Talk-back radio with ridley scott

Essay by JonorosieHigh School, 12th gradeA-, March 2004

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HSC English Advanced

Module A: Comparative Study of Texts and Contexts Elective 2: In the wild.

Talk-Back Radio Script

Richard Glover: Good morning listener, welcome to this mornings program. I am excited to introduce to you this morning guest, Mr. Ridley Scott. He will, of course, be best known to most as the director of the controversial 1992 film 'Blade Runner' Welcome to our program Ridley.

Ridley Scott: Thank you Richard. This is my first trip to Sydney and I have certainly been enjoying this beautiful city.

Richard Glover: Right, let's get straight into our subject matter. 'Blade Runner' is one of those films which not only reflect the concerns of its time, but, according to one critic, "its message seems to be a future warning of doom and gloom". How would you respond to this?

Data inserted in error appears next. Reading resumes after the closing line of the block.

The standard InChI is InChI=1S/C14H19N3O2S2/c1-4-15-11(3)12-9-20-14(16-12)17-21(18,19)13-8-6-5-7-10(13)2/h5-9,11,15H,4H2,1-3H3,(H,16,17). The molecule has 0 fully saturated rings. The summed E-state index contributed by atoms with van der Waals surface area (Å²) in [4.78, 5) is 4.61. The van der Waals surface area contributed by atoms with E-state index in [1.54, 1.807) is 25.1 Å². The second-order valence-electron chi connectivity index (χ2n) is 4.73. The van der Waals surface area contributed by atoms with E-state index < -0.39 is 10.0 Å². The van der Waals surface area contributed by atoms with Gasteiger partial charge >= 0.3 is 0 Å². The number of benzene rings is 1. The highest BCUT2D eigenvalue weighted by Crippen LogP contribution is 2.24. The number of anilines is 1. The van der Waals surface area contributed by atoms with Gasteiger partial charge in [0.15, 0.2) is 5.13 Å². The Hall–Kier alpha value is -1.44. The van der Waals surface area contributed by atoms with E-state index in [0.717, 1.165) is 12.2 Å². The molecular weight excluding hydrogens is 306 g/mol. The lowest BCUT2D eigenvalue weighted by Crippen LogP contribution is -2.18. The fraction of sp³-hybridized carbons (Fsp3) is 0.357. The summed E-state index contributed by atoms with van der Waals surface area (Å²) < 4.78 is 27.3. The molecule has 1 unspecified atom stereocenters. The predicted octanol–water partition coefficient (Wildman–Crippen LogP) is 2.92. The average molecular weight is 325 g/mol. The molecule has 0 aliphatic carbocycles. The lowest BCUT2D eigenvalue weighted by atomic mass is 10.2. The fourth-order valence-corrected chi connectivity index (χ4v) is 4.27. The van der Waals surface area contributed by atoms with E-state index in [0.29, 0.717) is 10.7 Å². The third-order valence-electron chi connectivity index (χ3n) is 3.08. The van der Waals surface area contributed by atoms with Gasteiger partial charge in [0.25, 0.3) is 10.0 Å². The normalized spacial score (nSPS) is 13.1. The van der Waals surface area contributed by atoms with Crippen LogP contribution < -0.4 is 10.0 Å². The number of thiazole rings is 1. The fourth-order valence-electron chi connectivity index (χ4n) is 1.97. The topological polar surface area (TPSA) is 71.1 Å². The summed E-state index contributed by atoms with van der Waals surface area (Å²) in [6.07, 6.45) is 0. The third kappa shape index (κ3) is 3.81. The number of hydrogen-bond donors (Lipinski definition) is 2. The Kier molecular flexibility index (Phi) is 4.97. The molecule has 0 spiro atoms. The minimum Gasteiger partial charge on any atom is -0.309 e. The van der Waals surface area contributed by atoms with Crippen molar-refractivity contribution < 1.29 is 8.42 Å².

Ridley Scott: I don't believe that the film does predict as you say, "doom and gloom", certainly my intention was to present a futuristic vision of earth as a dystopic society dominated by science and technology.

My purpose was to warn of the dangers in disregarding the natural order and its rhythms and of the unattainability of a utopia.

Richard Glover: Would it be fair to say that your context at the time has played a role in your interpretation of the situation depicted in the film?

Ridley Scott: Certainly. I directed 'Blade Runner' in 1982. This was a time characterized by rampant capitalism and over-population. Don't forget, this was also the time of the Cold War, when Ronald Regan's Star Wars program was very much the flavour of the time. There was rapid development in the sciences and a move towards genetic engineering. Besides these, I feel that my film reflects the world's attitude...